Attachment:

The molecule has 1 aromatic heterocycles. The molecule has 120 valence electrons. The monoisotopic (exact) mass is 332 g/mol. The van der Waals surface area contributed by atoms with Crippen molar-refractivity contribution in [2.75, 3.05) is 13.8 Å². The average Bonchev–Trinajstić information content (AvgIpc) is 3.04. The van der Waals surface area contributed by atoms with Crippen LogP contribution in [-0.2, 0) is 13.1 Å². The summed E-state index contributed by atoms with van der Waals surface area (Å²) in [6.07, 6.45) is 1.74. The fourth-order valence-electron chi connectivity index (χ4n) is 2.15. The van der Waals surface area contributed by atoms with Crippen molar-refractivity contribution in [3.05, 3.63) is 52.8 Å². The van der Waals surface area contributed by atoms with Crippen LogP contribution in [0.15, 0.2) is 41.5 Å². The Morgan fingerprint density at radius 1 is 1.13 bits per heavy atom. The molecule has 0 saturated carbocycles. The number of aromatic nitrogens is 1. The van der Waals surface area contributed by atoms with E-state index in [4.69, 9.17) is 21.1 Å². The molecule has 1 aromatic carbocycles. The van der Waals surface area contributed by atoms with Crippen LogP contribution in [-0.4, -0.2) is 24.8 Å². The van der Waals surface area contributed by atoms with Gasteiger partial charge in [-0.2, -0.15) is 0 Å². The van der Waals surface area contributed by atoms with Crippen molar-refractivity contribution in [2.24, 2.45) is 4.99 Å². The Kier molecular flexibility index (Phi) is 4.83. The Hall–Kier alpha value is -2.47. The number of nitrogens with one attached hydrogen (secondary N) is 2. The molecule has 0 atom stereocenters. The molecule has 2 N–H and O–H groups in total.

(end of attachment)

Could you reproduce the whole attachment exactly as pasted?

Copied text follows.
The molecule has 1 aromatic heterocycles. The molecule has 120 valence electrons. The monoisotopic (exact) mass is 332 g/mol. The van der Waals surface area contributed by atoms with Crippen molar-refractivity contribution in [2.75, 3.05) is 13.8 Å². The average Bonchev–Trinajstić information content (AvgIpc) is 3.04. The van der Waals surface area contributed by atoms with Crippen LogP contribution in [-0.2, 0) is 13.1 Å². The summed E-state index contributed by atoms with van der Waals surface area (Å²) in [6.07, 6.45) is 1.74. The fourth-order valence-electron chi connectivity index (χ4n) is 2.15. The van der Waals surface area contributed by atoms with Crippen molar-refractivity contribution in [3.05, 3.63) is 52.8 Å². The van der Waals surface area contributed by atoms with Crippen LogP contribution in [0.15, 0.2) is 41.5 Å². The Morgan fingerprint density at radius 1 is 1.13 bits per heavy atom. The molecule has 0 saturated carbocycles. The number of aromatic nitrogens is 1. The van der Waals surface area contributed by atoms with E-state index in [4.69, 9.17) is 21.1 Å². The molecule has 1 aromatic carbocycles. The van der Waals surface area contributed by atoms with Crippen LogP contribution in [-0.4, -0.2) is 24.8 Å². The van der Waals surface area contributed by atoms with Gasteiger partial charge in [-0.2, -0.15) is 0 Å². The van der Waals surface area contributed by atoms with Crippen molar-refractivity contribution in [2.24, 2.45) is 4.99 Å². The Kier molecular flexibility index (Phi) is 4.83. The Hall–Kier alpha value is -2.47. The number of nitrogens with one attached hydrogen (secondary N) is 2. The molecule has 0 atom stereocenters. The molecule has 2 N–H and O–H groups in total.